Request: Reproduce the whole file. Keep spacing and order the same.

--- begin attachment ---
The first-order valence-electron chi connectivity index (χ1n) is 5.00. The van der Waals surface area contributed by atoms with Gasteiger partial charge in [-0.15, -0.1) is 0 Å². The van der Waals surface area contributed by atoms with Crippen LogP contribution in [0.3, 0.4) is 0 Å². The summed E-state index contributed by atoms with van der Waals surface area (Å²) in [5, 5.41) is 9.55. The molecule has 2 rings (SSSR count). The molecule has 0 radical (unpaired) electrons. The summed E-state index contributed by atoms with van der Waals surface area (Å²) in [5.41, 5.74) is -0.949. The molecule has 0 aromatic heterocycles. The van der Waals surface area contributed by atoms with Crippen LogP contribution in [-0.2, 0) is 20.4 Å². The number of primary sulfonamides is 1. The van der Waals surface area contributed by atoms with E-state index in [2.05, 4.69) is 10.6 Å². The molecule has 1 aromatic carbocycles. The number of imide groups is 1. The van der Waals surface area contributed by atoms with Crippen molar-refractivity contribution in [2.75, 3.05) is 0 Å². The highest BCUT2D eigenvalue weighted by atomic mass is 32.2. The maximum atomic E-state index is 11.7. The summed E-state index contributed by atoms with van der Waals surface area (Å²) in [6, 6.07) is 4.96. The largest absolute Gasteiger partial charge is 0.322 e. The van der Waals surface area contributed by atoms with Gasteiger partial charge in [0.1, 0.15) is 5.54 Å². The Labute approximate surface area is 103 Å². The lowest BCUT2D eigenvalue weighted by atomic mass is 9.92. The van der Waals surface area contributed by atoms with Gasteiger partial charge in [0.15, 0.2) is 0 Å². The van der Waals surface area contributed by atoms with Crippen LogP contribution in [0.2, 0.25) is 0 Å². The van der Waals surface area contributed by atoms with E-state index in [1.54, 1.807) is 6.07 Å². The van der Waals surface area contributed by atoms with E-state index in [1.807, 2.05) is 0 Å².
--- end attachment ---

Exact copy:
The first-order valence-electron chi connectivity index (χ1n) is 5.00. The van der Waals surface area contributed by atoms with Gasteiger partial charge in [-0.15, -0.1) is 0 Å². The van der Waals surface area contributed by atoms with Crippen LogP contribution in [0.3, 0.4) is 0 Å². The summed E-state index contributed by atoms with van der Waals surface area (Å²) in [5, 5.41) is 9.55. The molecule has 2 rings (SSSR count). The molecule has 0 radical (unpaired) electrons. The summed E-state index contributed by atoms with van der Waals surface area (Å²) in [5.41, 5.74) is -0.949. The molecule has 0 aromatic heterocycles. The van der Waals surface area contributed by atoms with Crippen LogP contribution in [-0.2, 0) is 20.4 Å². The number of primary sulfonamides is 1. The van der Waals surface area contributed by atoms with E-state index in [2.05, 4.69) is 10.6 Å². The molecule has 1 aromatic carbocycles. The number of imide groups is 1. The van der Waals surface area contributed by atoms with Crippen molar-refractivity contribution in [2.75, 3.05) is 0 Å². The highest BCUT2D eigenvalue weighted by atomic mass is 32.2. The maximum atomic E-state index is 11.7. The summed E-state index contributed by atoms with van der Waals surface area (Å²) in [6, 6.07) is 4.96. The largest absolute Gasteiger partial charge is 0.322 e. The van der Waals surface area contributed by atoms with Gasteiger partial charge in [0.1, 0.15) is 5.54 Å². The Labute approximate surface area is 103 Å². The lowest BCUT2D eigenvalue weighted by atomic mass is 9.92. The van der Waals surface area contributed by atoms with Gasteiger partial charge in [0.15, 0.2) is 0 Å². The van der Waals surface area contributed by atoms with Crippen LogP contribution in [0.2, 0.25) is 0 Å². The van der Waals surface area contributed by atoms with E-state index in [1.54, 1.807) is 6.07 Å². The van der Waals surface area contributed by atoms with E-state index in [1.807, 2.05) is 0 Å².